A new study published in the journal Pediatrics suggests that 11.4 million antibiotic prescriptions written each year for children and teenagers could be unnecessary.
A particular area of concern highlighted by the study is that antibiotics are being prescribed for respiratory infections, despite being ineffective against these viruses.
However, there are currently no practical tools available to clinicians that allow them to distinguish viral from bacterial illness – other than the rapid strep test for throat infections.
The researchers performed a meta-analysis of studies investigating acute respiratory tract infection bacterial prevalence rates during 2000-11. Data on children and teenagers evaluated in ambulatory clinics during 2000-10 were also analyzed to estimate the prescription rates of antibiotics among this group.
The researchers estimated that 27.4% of American children with acute respiratory tract infection have bacterial illness. This estimate was calculated by taking into account the prevalence of bacteria in ear and throat infections and the extent to which pneumococcal vaccine is now preventing many bacterial infections.
However, the study also found that antibiotics are prescribed in about 56.95% of visits to the doctor for acute respiratory tract infections.
The authors say tools that allow doctors to tell viral from bacterial infections are “urgently needed.” In the meantime, they suggest that doctors factor this knowledge of bacterial prevalence into their decision making when debating strategies with families.
Recently, Medical News Today published a spotlight feature examining the extent to which antibiotic resistance has become a threat to public health.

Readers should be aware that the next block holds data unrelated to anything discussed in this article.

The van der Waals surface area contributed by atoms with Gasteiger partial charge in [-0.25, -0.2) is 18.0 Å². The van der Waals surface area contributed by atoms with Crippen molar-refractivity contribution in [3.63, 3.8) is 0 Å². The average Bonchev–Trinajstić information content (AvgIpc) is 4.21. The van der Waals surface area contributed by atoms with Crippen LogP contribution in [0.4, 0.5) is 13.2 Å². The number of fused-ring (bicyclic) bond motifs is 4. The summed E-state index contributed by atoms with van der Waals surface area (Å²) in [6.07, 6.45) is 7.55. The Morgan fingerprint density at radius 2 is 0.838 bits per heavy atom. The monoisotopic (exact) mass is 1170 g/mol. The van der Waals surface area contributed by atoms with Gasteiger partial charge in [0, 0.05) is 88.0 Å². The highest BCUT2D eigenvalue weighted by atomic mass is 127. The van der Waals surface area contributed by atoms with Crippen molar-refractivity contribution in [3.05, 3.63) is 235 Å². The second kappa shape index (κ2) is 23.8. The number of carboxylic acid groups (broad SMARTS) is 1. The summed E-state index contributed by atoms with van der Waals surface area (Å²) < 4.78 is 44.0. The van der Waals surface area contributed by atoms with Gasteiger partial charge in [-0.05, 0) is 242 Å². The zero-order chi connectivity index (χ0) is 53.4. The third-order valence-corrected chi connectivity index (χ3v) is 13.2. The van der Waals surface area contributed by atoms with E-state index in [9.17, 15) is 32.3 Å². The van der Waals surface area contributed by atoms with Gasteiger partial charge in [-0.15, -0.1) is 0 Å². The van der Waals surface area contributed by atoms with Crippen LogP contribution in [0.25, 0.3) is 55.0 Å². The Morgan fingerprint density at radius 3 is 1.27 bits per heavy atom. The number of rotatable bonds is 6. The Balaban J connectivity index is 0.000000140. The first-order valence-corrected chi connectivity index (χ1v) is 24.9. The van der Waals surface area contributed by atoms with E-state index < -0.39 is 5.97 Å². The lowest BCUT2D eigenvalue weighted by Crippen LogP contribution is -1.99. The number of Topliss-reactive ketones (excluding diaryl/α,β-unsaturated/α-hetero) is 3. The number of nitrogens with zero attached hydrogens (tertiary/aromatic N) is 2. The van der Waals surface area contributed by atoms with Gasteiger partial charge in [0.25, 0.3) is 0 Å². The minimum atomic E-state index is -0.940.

In that feature, Dr. Steve Solomon, director of the Centers for Disease Control and Prevention’s (CDC’s) Office of Antimicrobial Resistance, told us that as much as 50% of antibiotics prescriptions are unnecessary or misused, which promotes antibiotic resistance.
Dr. Soloman explained:
“During the last 70 years, bacteria have shown the ability to become resistant to every antibiotic that has been developed. And the more antibiotics are used, the more quickly bacteria develop resistance. The use of antibiotics at any time in any setting puts biological pressure on bacteria that promotes the development of resistance.”
According to a CDC study, more than 2 million people in the US alone become ill every year as a result of antibiotic-resistant infections, with 23,000 dying from these infections each year.
Last week, Medical News Today also reported on research from Lund University in Sweden investigating the antimicrobial properties of lactic acid bacteria found in the honey stomachs of honeybees.
The Lund researchers found that this bacteria is able to fight the superbug meticillin-resistant Staphylococcus aureus, or “MRSA,” so are examining whether honey could be used as an alternative to antibiotics.
One advantage of the honey, the researchers suggest, is that while antibiotics usually consist of one active substance that is effective against a narrow spectrum of bacteria, the honey contains 13 lactic acid bacteria that may be able to “produce the right kind of antimicrobial compounds as needed, depending on the threat.”